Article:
Latest update: May 20th, 2013
In reading Parshat Zachor (Deut. 25:17-19) we fulfill the commandment to remember what the nation of Amalek did to us. The sages instituted its reading just before Purim in order to link this mitzvah to the feast day on which we celebrate the blotting out of Haman, who was of Amalekite genealogy.
In order to better understand both our relationship with the nation of Amalek and the great importance the Torah places on the remembrance of this nation’s evil acts, we must take note of the fact that there are three explicit Torah commandments dealing with Amalek.
The first commandment is to “Remember that which Amalek did to you on the way, while you were leaving Egypt” (Deut. 25:17). In addition to being commanded to remember what they did to us, we are commanded not to forget, as it is written: “Do not forget” (ibid. 19). Lastly, there is a positive mitzvah to obliterate the entire nation of Amalek from the world, as it is written, “And when God allows you to rest from all of your surrounding enemies, in the land which the Lord your God has given you as an inheritance to possess, obliterate all memory of Amalek from under the sky” (ibid.).
Since the reading of Parshat Zachor is a Torah-based commandment, great care is taken that it be read with exactness and incantation from a choice Torah scroll. It is preferable that each individual hear it in the incantation and pronunciation of his own family’s custom. But even if one hears it in a different incantation and pronunciation, he has fulfilled his obligation.
(There are conflicting opinions as to whether or not women are obligated to hear Parshat Zachor. Most authorities rule they need not hear it. Still, it is preferable they hear it, or at least read it to themselves.)
What did Amalek do to cause the Torah to take such an extreme stand, commanding us to “obliterate all memory of Amalek from under the sky”?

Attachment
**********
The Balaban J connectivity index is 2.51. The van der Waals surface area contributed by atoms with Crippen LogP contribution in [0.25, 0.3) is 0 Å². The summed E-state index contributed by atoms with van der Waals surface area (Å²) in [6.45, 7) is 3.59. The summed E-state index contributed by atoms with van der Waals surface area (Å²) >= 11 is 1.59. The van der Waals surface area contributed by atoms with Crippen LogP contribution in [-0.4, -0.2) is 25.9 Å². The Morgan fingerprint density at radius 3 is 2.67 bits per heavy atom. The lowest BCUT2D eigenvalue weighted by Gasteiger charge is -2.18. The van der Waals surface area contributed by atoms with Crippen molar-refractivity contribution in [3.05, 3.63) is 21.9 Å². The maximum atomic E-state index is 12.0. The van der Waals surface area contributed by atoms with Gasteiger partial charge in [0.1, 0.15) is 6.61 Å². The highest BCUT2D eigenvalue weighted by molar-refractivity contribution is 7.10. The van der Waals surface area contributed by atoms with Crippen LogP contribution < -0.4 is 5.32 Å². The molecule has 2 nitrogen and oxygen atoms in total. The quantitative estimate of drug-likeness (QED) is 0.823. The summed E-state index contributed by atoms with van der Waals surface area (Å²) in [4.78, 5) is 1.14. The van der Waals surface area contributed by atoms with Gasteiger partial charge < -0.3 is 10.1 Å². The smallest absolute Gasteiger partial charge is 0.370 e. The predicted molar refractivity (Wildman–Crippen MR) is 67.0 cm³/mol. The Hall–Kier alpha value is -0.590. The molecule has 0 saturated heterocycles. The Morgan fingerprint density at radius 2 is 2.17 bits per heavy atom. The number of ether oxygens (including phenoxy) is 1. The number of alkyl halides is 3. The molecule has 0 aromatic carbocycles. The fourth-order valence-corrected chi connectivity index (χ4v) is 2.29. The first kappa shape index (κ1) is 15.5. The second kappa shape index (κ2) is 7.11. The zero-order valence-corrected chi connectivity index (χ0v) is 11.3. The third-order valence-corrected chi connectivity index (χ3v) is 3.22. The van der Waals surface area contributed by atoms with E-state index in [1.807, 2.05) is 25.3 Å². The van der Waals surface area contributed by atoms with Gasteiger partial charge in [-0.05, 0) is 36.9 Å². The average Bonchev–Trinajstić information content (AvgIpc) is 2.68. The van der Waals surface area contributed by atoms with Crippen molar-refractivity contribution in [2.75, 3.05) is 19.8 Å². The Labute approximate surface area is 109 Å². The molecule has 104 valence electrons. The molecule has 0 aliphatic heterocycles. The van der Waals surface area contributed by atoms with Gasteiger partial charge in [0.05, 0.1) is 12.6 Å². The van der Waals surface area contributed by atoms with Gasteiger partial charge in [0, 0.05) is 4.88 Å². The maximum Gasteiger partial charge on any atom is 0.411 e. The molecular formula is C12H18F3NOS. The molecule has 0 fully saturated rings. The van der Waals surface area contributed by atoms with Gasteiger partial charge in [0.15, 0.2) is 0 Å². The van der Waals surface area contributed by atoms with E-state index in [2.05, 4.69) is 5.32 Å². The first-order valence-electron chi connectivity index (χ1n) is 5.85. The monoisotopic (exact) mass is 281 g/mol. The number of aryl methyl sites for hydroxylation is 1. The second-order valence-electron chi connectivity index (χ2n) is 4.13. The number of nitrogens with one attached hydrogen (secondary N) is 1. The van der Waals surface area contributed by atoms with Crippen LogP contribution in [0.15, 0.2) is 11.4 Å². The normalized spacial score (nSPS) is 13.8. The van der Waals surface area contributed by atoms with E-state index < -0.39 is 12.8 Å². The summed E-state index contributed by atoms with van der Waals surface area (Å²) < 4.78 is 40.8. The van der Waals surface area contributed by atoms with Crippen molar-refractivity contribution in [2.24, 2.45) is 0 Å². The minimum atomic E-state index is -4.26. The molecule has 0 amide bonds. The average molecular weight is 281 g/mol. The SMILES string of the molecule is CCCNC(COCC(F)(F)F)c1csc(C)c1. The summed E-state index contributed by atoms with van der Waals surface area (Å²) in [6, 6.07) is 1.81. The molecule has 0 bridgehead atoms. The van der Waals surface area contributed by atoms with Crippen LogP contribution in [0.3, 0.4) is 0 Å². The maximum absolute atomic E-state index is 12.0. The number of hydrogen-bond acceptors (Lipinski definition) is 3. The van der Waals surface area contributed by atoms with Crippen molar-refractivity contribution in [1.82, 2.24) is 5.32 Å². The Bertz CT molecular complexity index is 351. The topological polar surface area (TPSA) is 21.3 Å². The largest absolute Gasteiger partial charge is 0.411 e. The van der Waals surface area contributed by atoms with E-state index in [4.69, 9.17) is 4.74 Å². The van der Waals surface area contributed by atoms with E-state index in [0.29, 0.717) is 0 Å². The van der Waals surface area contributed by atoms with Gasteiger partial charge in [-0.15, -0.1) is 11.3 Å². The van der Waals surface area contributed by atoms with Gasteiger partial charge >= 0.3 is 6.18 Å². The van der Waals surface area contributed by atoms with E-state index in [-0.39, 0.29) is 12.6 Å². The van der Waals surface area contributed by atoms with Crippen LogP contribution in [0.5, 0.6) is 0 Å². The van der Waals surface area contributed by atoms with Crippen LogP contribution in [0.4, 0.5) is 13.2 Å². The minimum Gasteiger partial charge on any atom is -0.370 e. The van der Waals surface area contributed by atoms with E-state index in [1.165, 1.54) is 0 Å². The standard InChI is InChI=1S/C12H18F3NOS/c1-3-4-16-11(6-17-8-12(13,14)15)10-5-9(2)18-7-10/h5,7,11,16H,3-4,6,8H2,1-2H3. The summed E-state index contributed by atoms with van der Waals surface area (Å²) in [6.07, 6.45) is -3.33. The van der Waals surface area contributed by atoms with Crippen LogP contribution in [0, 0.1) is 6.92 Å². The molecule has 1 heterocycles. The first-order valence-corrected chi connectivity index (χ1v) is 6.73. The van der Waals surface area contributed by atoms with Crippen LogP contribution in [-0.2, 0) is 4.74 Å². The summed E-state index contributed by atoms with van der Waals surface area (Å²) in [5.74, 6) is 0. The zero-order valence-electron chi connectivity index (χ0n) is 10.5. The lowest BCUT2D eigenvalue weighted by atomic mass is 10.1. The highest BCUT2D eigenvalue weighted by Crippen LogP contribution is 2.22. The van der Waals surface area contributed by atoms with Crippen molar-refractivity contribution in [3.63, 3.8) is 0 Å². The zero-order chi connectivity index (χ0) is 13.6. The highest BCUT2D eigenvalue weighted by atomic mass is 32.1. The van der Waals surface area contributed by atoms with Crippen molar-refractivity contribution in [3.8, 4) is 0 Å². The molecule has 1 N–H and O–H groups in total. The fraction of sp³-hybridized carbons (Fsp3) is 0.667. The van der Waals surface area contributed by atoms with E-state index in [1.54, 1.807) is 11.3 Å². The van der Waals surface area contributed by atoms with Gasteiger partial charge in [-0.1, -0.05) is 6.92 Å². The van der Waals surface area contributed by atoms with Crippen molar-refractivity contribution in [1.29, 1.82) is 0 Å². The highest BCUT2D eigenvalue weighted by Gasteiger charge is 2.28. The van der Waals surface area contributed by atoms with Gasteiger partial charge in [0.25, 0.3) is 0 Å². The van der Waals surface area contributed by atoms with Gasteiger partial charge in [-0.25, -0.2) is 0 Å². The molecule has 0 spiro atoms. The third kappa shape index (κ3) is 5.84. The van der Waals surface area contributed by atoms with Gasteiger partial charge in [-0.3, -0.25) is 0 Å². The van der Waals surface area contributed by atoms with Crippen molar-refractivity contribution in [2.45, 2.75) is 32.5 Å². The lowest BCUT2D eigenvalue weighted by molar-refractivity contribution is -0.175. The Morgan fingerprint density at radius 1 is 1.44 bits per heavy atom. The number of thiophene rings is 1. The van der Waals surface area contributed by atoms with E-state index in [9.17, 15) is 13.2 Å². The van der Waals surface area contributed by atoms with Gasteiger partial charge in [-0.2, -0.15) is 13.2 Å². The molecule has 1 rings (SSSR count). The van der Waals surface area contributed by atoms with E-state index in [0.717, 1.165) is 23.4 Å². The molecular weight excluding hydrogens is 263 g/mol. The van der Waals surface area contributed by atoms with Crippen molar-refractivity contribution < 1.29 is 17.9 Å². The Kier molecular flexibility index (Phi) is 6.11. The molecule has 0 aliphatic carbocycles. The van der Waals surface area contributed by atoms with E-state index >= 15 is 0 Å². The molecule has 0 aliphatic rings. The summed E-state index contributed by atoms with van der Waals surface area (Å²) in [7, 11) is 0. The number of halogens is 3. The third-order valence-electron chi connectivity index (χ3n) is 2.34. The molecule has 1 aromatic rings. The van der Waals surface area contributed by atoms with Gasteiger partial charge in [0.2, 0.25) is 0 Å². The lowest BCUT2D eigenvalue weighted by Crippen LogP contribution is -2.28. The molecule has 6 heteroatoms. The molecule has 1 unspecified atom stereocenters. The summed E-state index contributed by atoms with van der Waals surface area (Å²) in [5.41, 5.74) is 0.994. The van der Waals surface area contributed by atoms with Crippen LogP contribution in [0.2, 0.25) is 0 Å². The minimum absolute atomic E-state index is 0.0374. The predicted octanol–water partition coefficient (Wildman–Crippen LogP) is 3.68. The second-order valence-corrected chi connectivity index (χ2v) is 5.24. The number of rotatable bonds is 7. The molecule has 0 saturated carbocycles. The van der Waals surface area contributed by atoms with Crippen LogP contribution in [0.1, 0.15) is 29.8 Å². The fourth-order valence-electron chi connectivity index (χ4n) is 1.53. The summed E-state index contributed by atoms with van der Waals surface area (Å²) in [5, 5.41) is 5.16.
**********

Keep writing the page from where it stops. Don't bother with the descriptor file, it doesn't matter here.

Amalek was the first anti-Semite. The nation of Israel has a problem in this world. It appears the faith-related and ideological message of the Jews causes the evil people of the world to attack us.
This is not the place for an in-depth examination of the motives of anti-Semites throughout history, yet one thing is certain: There has never been a nation in the world so hunted down as the nation of Israel. Ink and paper would run out before all the stories of evil done to our people by the nations could be told.
And all of this began with Amalek. At the very birth of our nation, while we were leaving Egypt and even before we had an opportunity to organize and unify ourselves, Amalek came and attacked us for no cause or reason.
Amalek is a nation that, by its very existence, gives expression to hatred of the people of Israel, and, in turn, to hatred of the Torah and of the idea of perfecting the world through God’s kingship. Therefore, the Torah commands us to wipe that nation out.
But while the Torah commands us to obliterate the nation of Amalek, once an individual Amalekite decides to take upon himself the fulfillment of the seven mitzvot of Noah’s sons, there is, according to Jewish law, no longer an obligation to kill him. The Rambam writes that it is forbidden to declare war on anybody without first attempting to settle things peacefully; if an adversary agrees to our peace terms – the main condition of which is the adversary’s acceptance of the seven mitzvot of Noah’s sons – then we are forbidden to attack.
That is, the obligation to kill the Amalekites only applies when they refuse to accept the fundamental mitzvot the Torah places upon the children of Noah: not to worship idols, not to commit adultery or incest, not to murder, not to steal, not to curse God, not to eat flesh from a living animal, and to establish courts of justice to rule ethically and justly. When an Amalekite takes these mitzvot upon himself, he is no longer considered an Amalekite but rather a son of Noah.
There are conflicting opinions among Torah authorities regarding the question of Amalekite conversion to Judaism. In the Mechilta, Rabbi Eliezer teaches that God swore by his Throne of Glory that if an Amalekite should come to convert, he would not be accepted.
About the Author: Rabbi Eliezer Melamed, a leader of Israel’s religious-Zionist community, is dean of Yeshiva Har Bracha and a prolific author on Jewish Law. His books “The Laws of Prayer,” “The Laws of Passover” and “Nation, Land, Army” are being translated into English. He can be contacted at email@example.com.
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